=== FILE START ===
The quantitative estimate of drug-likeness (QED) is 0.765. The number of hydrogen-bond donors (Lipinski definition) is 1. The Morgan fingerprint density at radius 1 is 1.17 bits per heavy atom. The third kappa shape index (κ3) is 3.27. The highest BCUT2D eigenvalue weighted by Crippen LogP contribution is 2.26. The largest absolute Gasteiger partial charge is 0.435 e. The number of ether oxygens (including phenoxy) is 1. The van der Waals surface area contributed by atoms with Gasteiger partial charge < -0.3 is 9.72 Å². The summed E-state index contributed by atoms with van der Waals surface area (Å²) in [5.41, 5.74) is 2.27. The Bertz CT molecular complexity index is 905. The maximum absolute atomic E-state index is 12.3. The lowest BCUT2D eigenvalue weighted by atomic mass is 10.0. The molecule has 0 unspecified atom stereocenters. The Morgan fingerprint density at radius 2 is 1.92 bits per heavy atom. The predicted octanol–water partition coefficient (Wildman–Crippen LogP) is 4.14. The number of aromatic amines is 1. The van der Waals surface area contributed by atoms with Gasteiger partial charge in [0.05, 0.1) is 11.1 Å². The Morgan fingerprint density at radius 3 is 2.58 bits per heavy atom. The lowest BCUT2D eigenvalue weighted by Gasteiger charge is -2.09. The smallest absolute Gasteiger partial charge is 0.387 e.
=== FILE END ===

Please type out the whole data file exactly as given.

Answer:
The quantitative estimate of drug-likeness (QED) is 0.765. The number of hydrogen-bond donors (Lipinski definition) is 1. The Morgan fingerprint density at radius 1 is 1.17 bits per heavy atom. The third kappa shape index (κ3) is 3.27. The highest BCUT2D eigenvalue weighted by Crippen LogP contribution is 2.26. The largest absolute Gasteiger partial charge is 0.435 e. The number of ether oxygens (including phenoxy) is 1. The van der Waals surface area contributed by atoms with Gasteiger partial charge < -0.3 is 9.72 Å². The summed E-state index contributed by atoms with van der Waals surface area (Å²) in [5.41, 5.74) is 2.27. The Bertz CT molecular complexity index is 905. The maximum absolute atomic E-state index is 12.3. The lowest BCUT2D eigenvalue weighted by atomic mass is 10.0. The molecule has 0 unspecified atom stereocenters. The Morgan fingerprint density at radius 2 is 1.92 bits per heavy atom. The predicted octanol–water partition coefficient (Wildman–Crippen LogP) is 4.14. The number of aromatic amines is 1. The van der Waals surface area contributed by atoms with Gasteiger partial charge in [0.05, 0.1) is 11.1 Å². The Morgan fingerprint density at radius 3 is 2.58 bits per heavy atom. The lowest BCUT2D eigenvalue weighted by Gasteiger charge is -2.09. The smallest absolute Gasteiger partial charge is 0.387 e.